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Unformatted text preview: Let’s Replace Battle Drill 6 Many of the techniques Infantrymen use are based on doctrine, but basic in- fantry tactics boil down to one thing—battle drills. Unfortunately, doctrine has evolved over time while CAPTAIN DREW R. MEYEROWICH our battle drills have not—Battle Drill6, Enter a Building and Clear a Room, in particular, On the basis of my experience as a rifle company com- mander in Somalia, I believe that Battle Drill 6 in ARTEP 7-8 DRILL, Battle Drills for the Infantry Platoon and Squad, is an outdated method of clear- ing a room for any type of military op- eration. May-August 1998 INFANTRY 11 PROFESSIONAL FORUM—___—.—________—____ The drill manual describes the basic room clearing technique by first posi- tioning a clearing team on either side of the room entrance. Once the team is in position, the lead man “cooks-off" a hand grenade and throws it into the room. Following the explosion, the lead man enters the room by engaging all “identified or likely enemy positions with rapid, short bursts of automatic fire and scans the room. The rest of the team provides immediate security out- side the room.” Following the initial entry, the lead man is responsible for positioning the other members of the team as he calls them into the room with the command, “Next man in, left (right).” Depending on the enemy situation, this battle drill can be done with two men entering the room at the same time from opposite sides of the entrance with one high and one low to prevent fratricide. As commander of a company, I had concerns about Battle Drill 6 before leaving for Somalia for Operation Con- tinue Hope. The unit leaders and sol- diers were ready, but hostile activity had escalated since my first tour in So- malia during Restore Hope. This esca- lation led to many conversations within my company and in the battalion about small—unit tactics in urban terrain. Be- cause of the rules of engagement, we knew we couldn’t just enter a room and spray it with automatic weapon fire. CLEARING TEAM ‘ 12 INFANTRY May-August 1998 FATAL FUNNEL Even if we could, the tile floors and substandard building construction typi- cal in Mogadishu might cause ricochets and fratricide. These initial concerns became reality when my company conducted a raid in Mogadishu to capture an enemy mortar tube. We entered the building by first clearing a hallway with a fragmentation grenade. The resulting explosion made the building almost impossible to clear because of poor visibility and obstruc- tions from the collapsed roof. The mortar cache was never found in the rubble, and because of the extra time needed to clear the building, we re— ceived RPG and small arms fire from enemy reinforcements. Following this raid, our internal after-action review concluded that we needed to modify Battle Drill 6 or risk the mission and, more seriously, the lives of our soldiers. Fortunately, a truly professional squad leader from the 3d Battalion, 75th Ranger Regiment, part of Task Force Ranger, brought his squad members to my company area in Mogadishu and taught us the room clearing method they called “The Stack.” My First Sergeant and I then took their technique a step further and developed a room clearing drill with a three-day training plan to teach it to every man in the company. This drill applies not only to the limited operations typical in peacekeeping, but also to operations as intense and hostile Figure 1 as those my unit would soon face. Understanding the basic layout of a room is critical to understanding this drill. In Somalia, more than 95 percent of all engagements inside a building were within 25 feet. Additionally, the entrance to a room was the most vulner- able and critical point (decisive point), because that was where the enemy ex- pected us to enter. Figure 1 shows a ba- sic room with this decisive point or “Fatal Funnel.” We also identified four “Points of Domination” (PODs) and a direction of fire (“No Man’s Land”) using the four comers of the room. The side of the room entrance from which the clearing team enters determines the location of No Man’s Land. The key to this battle drill is to mass the maximum amount of firepower possible at the fa- tal funnel and quickly move through it to the assigned PODS, orienting all weapons toward No Man’s Land. Each man has one mission: Secure your POD. A soldier engages any perceived threat along the route to his POD. Fragmentation grenades should be used only upon encountering heavy resis- tance, and stun grenades are preferred because they offer less obscuration and less potential for fratricide. Both types of grenades should be used sparingly to avoid establishing a pattern that tells the enemy when a room will be entered. The stack of personnel outside the room is vital in getting firepower CLEARING ‘ TEAM \ FATAL FUNNEL quickly through the fatal funnel. Each soldier is responsible for a POD deter- mined by his position in the stack. Un- like the current Battle Drill 6, this drill does not try to synchronize and push two men with equipment through a doorway at once or send one man in to fight a room alone. The physical con- tact of the men as they flow into the room provides the synchronization and confidence they need. Knowing the responsibilities of each position in the stack is essential in ac- tual combat situations. The casualties, fatigue, dangers, and confusion associ- ated with actual combat makes it diffi- cult to maintain even platoon integrity. It was not uncommon in Somalia for soldiers from different platoons to be tasked to clear a room or series of rooms, and it was knowing all the posi- tions of the stack that made this possi- ble. Figure 2 describes the responsibilities for each man in the stack. Regardless of which side of the entrance the stack goes through, the duty of each man re- mains the same. The two primary posi- tions, the #1 Man and the #2 Man, are responsible for the left and right limit PODs. Depending on which way the door opens, one of these men must ride the door all the way to the wall to make sure no enemy are behind it. The #1 Man always moves across the doorway and goes to the deep comer of the room (straight and long). The #2 Man always buttonhooks the doorway and moves to the near corner (buttonhook and short). The #3 and #4 Men follow #1 and #2, 37niriMJMANe’ ,LAND ' Figure 3. Four-man technique. {— it 1 clears across the dodrga‘nd ‘move’sitdi, "back corner of 'room;(POD)y 5 a i ' ‘ “straightandlm‘IQ” — Orients from back left.cornEr'to‘§5»7ftl em; _ frontleftcorner . V , \ "- Rideedoor in (if applicable) : _ a «—:# 2 buttonhooks, doorway aridmove's. o"; : , nearcorn‘er‘of-room (POD)j' “‘buttonhookand‘short’fic « . ‘ , i - Orients from back left corner to .5 ftz'fr‘oml . back right corner ‘ {-{Rides‘do’or in (ifiapplicable)‘~ 5 4: #3 followsf#1i man, staveshohtiEOQ _ a 4 Orient§5ftfrom frentrléftcornecto ‘5“ ’ ' back righteo’rner‘ " , ‘ ~ “ 7 E #4foll6ws #zim‘an,asecure,s'd6dr 99D) :3, .{ Orientefrom‘back left c‘ornertefi rightcomer « I ‘fiftfim‘bk ‘ - Employs deor eh‘argetif necessary respectively, and establish their PODs. Additionally, each man must complete his lead man’s mission in the event he is wounded or a weapon malfunctions (signaled by dropping to one knee). The #4 man has the additional duty of placing the door charge in the event the door is blocked. While it is possible to conduct this battle drill with only three men, using four is preferred. Four men clearing a room gives a team the flexibility re- Figure 2 Figure 4. Three-man technique. quired in the event there are additional, unknown rooms or casualties. In So— malia, rooms were typically cluttered and extremely difficult to move around in, and the fourth man was a big help in clearing each room. In actual combat, the probability of success decreases greatly with less than three men. Two men should attempt to clear a room only under the most extreme circumstance, and one man should never attempt the task alone. Figures 3 and4 illustrate NQMANis ‘ LAND . May—August1998 INFANTRY 13 PROFESSIONAL FORUM this battle drill using four or three men. All soldiers in the stack must under- stand several key points when executing this battle drill. Massing combat power at and through the fatal funnel does not mean running through the doorway. Movements by the members of the team must be deliberate and synchronized. This is why physical contact between members of the team is critical. Each man stacks up outside the entrance as tight as he can with the man to his front. Weapons are pointed downward, with the exception of the #1 Man, who pro- vides front security. Once the #4 Man is ready to move into the room, he pushes his knee into the #3 Man to sig- nal he is ready. The #3 Man does the same to the #2 Man and the #2 the same to the #1 Man. Once the #1 Man feels the tap of the #2 Man, he moves into the room and quickly focuses on the route to his POD. Any threat he sees that prevents him from getting to his POD is engaged with two rounds using the ba— sic quick-fire technique from FM 23-9, M16AI and M16A2 Rifle Marksman— ship. Developing this tunnel vision—as well as trusting himself, his buddy, and his equipment—is essential for success in this battle drill. Understanding the concept of this battle drill, and given the constraints placed on us in Somalia, my First Ser- geant and I began to develop a plan to train the company. Since we operated on a three-day rotation between train- ing, main supply route security, and the quick reaction company (QRC), we had to either train the entire company in three days with pre-range instruction during the QRF cycle or train over sev- eral three-day training cycles. While tasked as the QRC, the unit could con- duct some training similar to that nor- mally conducted in garrison. The result of our planning was five phases of training over a four—day period. Before the three days of range train- ing, we conducted Phase 1 training. This training can be conducted any- where with nothing more than engineer tape to outline different room layouts. Soldiers performed the battle drill in these rooms while leaders evaluated to make sure they understood it. Stressing the importance of box training is critical 14 INFANTRY May-August 1998 20% 10": 7'1 5ft Figure 5. Quick-Fire Range to this plan because it allows soldiers to see what is being done inside the room without actually being in it. This allows the leader to show his soldiers different situations with everyone viewing the battle drill from outside the room. By using different types of room layouts, leaders ensure complete understanding of the battle drill before getting on the range. During my company’s three days of QRF, we continually conducted this training, and junior leaders Went a step farther by rearranging our barracks to further help men understand the technique. The three days of range training gave the company more than enough time to become proficient in this battle drill. The buildings that made up the range layout were outside the city of Moga- dishu and allowed for 360—degree fields of fire. They were constructed of ce- ment and consisted of a series of rooms with tile floors. Additionally, they had no roofs that might have caused falling debris. The area used for the quick-fire range was an open field, approximately 200 square meters in size, across from the buildings. With minimal resources and effort, the training area was cleared :4“ LIVE FIRE AREA-——-—‘>~l DRY FIRE AREA—m» ‘ by battalion assets in less than one day and ready for training. Phase II or quick-fire training is based on the individual technique dis- cussed in FM 23-9. Every soldier fired an M16 for live fire training. Soldiers first practiced the technique using the dry fire method. Leaders ensured that each man correctly identified the target from the low ready position, simultane- ously lifted the weapon and used his thumb to move his M~l6 selector switch to semiautomatic, engaged the target from above his sights, and switched his weapon back to safe. Only after cor— rectly executing this sequence was the soldier allowed to move to the live—fire area (Figure 5). Once on the live-fire range, soldiers executed the quick-fire drill from the stationary position and while moving forward, left, right, and backward. Soldiers had to hit all of the E—type targets at the 5—foot, 7-foot, and 10-foot lines before advancing to the next line. Eighty percent target hits were required at the 20-foot and 25-foot lines. The squad leader's assessment of the soldiers’ confidence in the drill was also required for advancement to Phase 111. We conducted Phases III—V all in the same buildings. Each building was set up in the same manner, with half of it designated a dry-fire area and half a live—fire area (Figure 6). Targets were set up using sand bags as a backdrop and also to frame windows. A wooden pallet was placed against the backdrops with E-type silhouettes stapled to them. Although there was a concern about safety due to the tile floors in the buildings, the leaders maintained strict quick-fire performance standards, and Figure 6. Building Layout no training accidents occurred. Each room contained either two or three tar- gets. To maintain the element of sur- prise, the targets were moved fre- quently. When time permits, furniture and different rules of engagement can be added to increase the difficulty. Phase III training is conducted as an individual drill. Each soldier performs the duties of the 1-Man for every room of the dry-fire area and then the live-fire area. The leader evaluates the soldier by following him into the room, staying behind him to ensure that he performs the same drill he used on the quick-fire range. (In our training, all leaders con- ducted the drill before any soldiers, maintaining unit integrity and under— standing of the standards.) Soldiers en- gaged each target with two rounds to ensure that it was disabled. Any stray bullets that missed the target area (sand bags) resulted in retraining on the quick-fire range. Leaders also assessed the confidence of each soldier on this drill before allowing him to move to Phase IV of training. The standards for Phase IV, the 2-Man quick fire-drill, were the same as for Phase III except that Phase IV also included a night fire. Each two-man team had to complete the dry-fire rooms event before executing the live-fire rooms sequence. Leaders ensured that each man was proficient at both the l-Man and 2-Man duties. Only after successfully completing the day fire were soldiers allowed to conduct the night fire. The night fire was conducted with flashlights taped to the M163 and turned on as the team entered the room. On successful completion of Phase IV, Night Fire, the company was ready to conduct the battle drill Clear a Room. The training events for the final phase of training were identical to those for Phase IV. Platoon leaders and platoon sergeants evaluated their own platoons. Fire-team integrity was maintained throughout both the day and night fires. The battle drill was validated at the platoon level by having soldiers from different squads execute the drill as a team. Company validation was done in the same manner, using soldiers from each platoon to execute the drill. The results of this training were sig- nificant. The soldiers’ accuracy in hit- ting each target was well over 90 per- cent with the first round and close to 100 percent with the second round. In- spection of the targets following the three days of training showed that well over 95 percent of the hits were at cen- ter of mass on the silhouette. The le- thality and precision that every clearing team developed left no doubt that they could effectively clear a room. The company conducted this training in Somalia from 30 September 1993 through 2 October 1993 and returned to the battalion area the next morning, un- aware of just how important this train- ing would be to us that evening. In late afternoon on 3 October, my company became the lead element from 2d Battalion, 14th Infantry, to break through and rescue Task Force Ranger from deep behind enemy lines. For more than eight hours, we fought our way through intense enemy fire down the streets of Mogadishu, secured a shot—down UH—60 helicopter, and res- cued more than 90 members of Task Force Ranger. When we reached the Ranger perimeter, we had to increase its size to accommodate an additional company. The downed UH-60 was cur— rently outside the perimeter with US. soldiers still trapped in it. It was my plan to expand the perimeter around the aircraft and assist in cutting free our trapped soldiers. My men quickly se- cured the necessary buildings and kept the area secured while all the wounded and dead were evacuated. The confidence and proficiency the company’s soldiers demonstrated were even greater than my First Sergeant and I had hoped for. All issues were quickly resolved by conducting box training before going to the range. Every soldier, regardless of his position or weapon system, was required to pick up an M16 and execute the drill to stan- dard. Soldiers received effective train- ing that was both realistic and chal- lenging. Following the events of 3-4 October, the company after-action review discussed the new drill at length and compared it to the old one. Without exception, the leaders felt more confi- dent in this drill. The building clear- ance necessary to secure the area around the downed aircraft had gone quickly and efficiently, despite the con- fusion and the hostile presence. The new drill was proved in combat, and the end result was a company completely confident in its ability to clear a room in any situation. Although the stack task is a difficult one on which to train and maintain pro— ficiency, it is still a useful drill. With today’s operational tempo, maintaining proficiency on even Battle Drills 1 and 2 is a challenge. Troopleading pro- cedures take all this into account by en- suring that the unit conducts rehearsals before any mission, and units must ef- fectively train on mission essential bat- tle drills before deploying to a theater of operation. Urban operations are vastly different from the normal light infantry operational environment. The Rangers, who must be prepared to conduct urban operations, train on this regularly and are unquestionably the light infantry experts on it. But regular units must also be familiar with urban operations and be prepared to conduct them. I believe that this combat proven technique should replace the current Battle Drill 6, but other infantrymen may have versions that are equally ef- fective. The point is that Battle Drill 6 needs to be replaced with a drill that is simpler and more effective. Captain Drew R. Meyerowich commanded Company A. 2d Battalion, 14th Infantry, in Somalia and recently completed an assign- ment as a company commander in the 1st Battalion, 509th Infantry, at the Joint Readi- ness Training Center. He is a 1987 graduate of the United States Military Academy. May-August 1998 INFANTRY 15 ...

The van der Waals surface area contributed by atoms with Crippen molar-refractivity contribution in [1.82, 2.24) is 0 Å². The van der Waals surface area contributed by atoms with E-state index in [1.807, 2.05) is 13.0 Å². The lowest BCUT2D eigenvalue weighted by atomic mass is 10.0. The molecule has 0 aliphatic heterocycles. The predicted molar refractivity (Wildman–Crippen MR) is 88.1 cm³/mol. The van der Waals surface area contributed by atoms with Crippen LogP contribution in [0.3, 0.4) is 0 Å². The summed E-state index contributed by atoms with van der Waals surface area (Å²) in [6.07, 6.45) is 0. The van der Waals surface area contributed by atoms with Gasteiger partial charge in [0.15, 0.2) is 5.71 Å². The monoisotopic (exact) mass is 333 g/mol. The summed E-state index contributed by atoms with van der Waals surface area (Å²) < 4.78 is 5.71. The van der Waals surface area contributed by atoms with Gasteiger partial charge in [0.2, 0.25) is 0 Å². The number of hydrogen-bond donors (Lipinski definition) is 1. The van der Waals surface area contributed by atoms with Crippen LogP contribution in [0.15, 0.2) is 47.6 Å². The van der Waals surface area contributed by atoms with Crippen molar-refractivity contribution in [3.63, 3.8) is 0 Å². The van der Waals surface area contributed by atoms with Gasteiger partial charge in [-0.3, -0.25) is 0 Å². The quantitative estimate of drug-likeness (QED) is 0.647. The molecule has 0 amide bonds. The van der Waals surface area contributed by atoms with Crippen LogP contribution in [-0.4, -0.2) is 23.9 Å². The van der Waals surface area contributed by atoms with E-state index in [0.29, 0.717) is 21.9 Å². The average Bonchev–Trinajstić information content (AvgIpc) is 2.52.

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This note was uploaded on 10/14/2010 for the course MILITARY H 510 taught by Professor Davidulbrich during the Spring '10 term at Norwich.

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Let's Replace Drill 6 by A 2-14 - Let’s Replace Battle...